Albee’s Legacy Lives With A Strong Production Of His “Three Tall Women” At STLAS

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Amy Loui, Jan Meyer and Sophia Brown in Edward Albee’s “Three Tall Women” at STLAS. Photo: Patrick Huber

Having just died 2 weeks ago at age 88, Edward Albee is probably our greatest American playwright (although there a few strong contenders of his generation) and the piece that St. Louis Actors’ Studio chose for this, their 10th season opener, is the closest he came to putting his life on stage- “Three Tall Women.”

I’ve only seen this play once before so the story did not immediately come to mind, but as this production unfolded, I remembered what a brilliant piece of theatre it is. Women A, B and C are meeting in Act I. A is a 91 year old woman, using a cane and experiencing a bit of forgetfulness, if not downright dementia. B is a middle aged caregiver and C is a young lawyer from the older lady’s long time personal firm. As the act unfolds, we learn a lot about the older woman and a bit about the mind set of the other two.

Jan Meyer is strong willed as the older woman and, even when she forgets things like the passing of the lawyer who usually handles her affairs or details about her late husband, she is rock solid in her convictions and what she needs and wants. The caregiver, played with an easy manner- as if she’s been with the older woman for some time- by Amy Loui, is superb in her subtle ways of avoiding the woman’s wrath and what she thinks she needs and wants. Finally, the young lawyer is given a brilliant, stoic performance by newcomer to our local theatre scene, Sophia Brown. Her sarcastic and ramrod demeanor is in strong contrast to the character she portrays in the final act.

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Sophia Brown, Jan Meyer and Amy Loui in “Three Tall Women” at St. Louis Actors’ Studio. Photo: Patrick Huber

In that second act, all three women appear in formal wear and combine to create the persona of one woman at three stages in her life. Woman A has suffered a stroke at the end of the first act and now Ms. Brown plays her at age 25, Amy Loui at age 52 and Jan Meyer as the same age we saw her in the first act but without the cane and without the affect of aging on her physical and mental capacities. Finally, Michael B. Perkins appears briefly as a non-speaking catalyst to the cavalcade of her life as her son who, of course, does not react to what are obviously memories of the lady’s life as she lay dying.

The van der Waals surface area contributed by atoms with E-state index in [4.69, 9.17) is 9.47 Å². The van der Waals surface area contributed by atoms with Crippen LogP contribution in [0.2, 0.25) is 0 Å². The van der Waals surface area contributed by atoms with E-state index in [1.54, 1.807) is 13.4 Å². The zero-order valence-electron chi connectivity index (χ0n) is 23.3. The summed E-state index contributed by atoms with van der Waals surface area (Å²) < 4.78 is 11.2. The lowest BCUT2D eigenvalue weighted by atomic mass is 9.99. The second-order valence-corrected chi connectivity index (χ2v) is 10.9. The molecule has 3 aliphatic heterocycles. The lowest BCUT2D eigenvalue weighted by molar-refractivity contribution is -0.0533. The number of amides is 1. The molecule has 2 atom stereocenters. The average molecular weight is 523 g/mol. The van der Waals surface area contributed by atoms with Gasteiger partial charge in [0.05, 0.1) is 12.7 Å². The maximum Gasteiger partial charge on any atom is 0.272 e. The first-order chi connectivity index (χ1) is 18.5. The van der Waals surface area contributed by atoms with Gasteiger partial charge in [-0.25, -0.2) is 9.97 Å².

The woman represents Albee’s mother and the bedside visitor is Mr. Albee himself. His was obviously not a happy life and, although not totally mean-spirited, “Three Tall Women” is indeed autobiographical. Director Wayne Salomon has crafted an exquisite portrait of the artist- playwright Albee- with a very haunting portrayal by three very talented women. This play mesmerizes as it crackles with dry wit and a poignant finale that explores the various stages of life for all of us.

Patrick Huber’s striking set design fits the mood of the play perfectly and is enhanced by his lighting design as well. The Carla Landis Evans costumes fit the portrayal of the three ladies in both acts quite well with an almost bizarre touch added by the formal wear.

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Sophia Brown, Jan Meyer, Michael B. Perkins and Amy Loui in Albee’s “Three Tall Woman” at STLAS. Photo: Patrick Huber

STLAS has been offering quality theatre going into this tenth season and it looks like we’ve got a great ten years (and more) ahead of us. For a disturbing and provocative evening of theatre, don’t miss “Three Tall Woman” by the master, Edward Albee at St. Louis Actor’s Studio. It runs through October 9th at The Gaslight Theatre.

 

 

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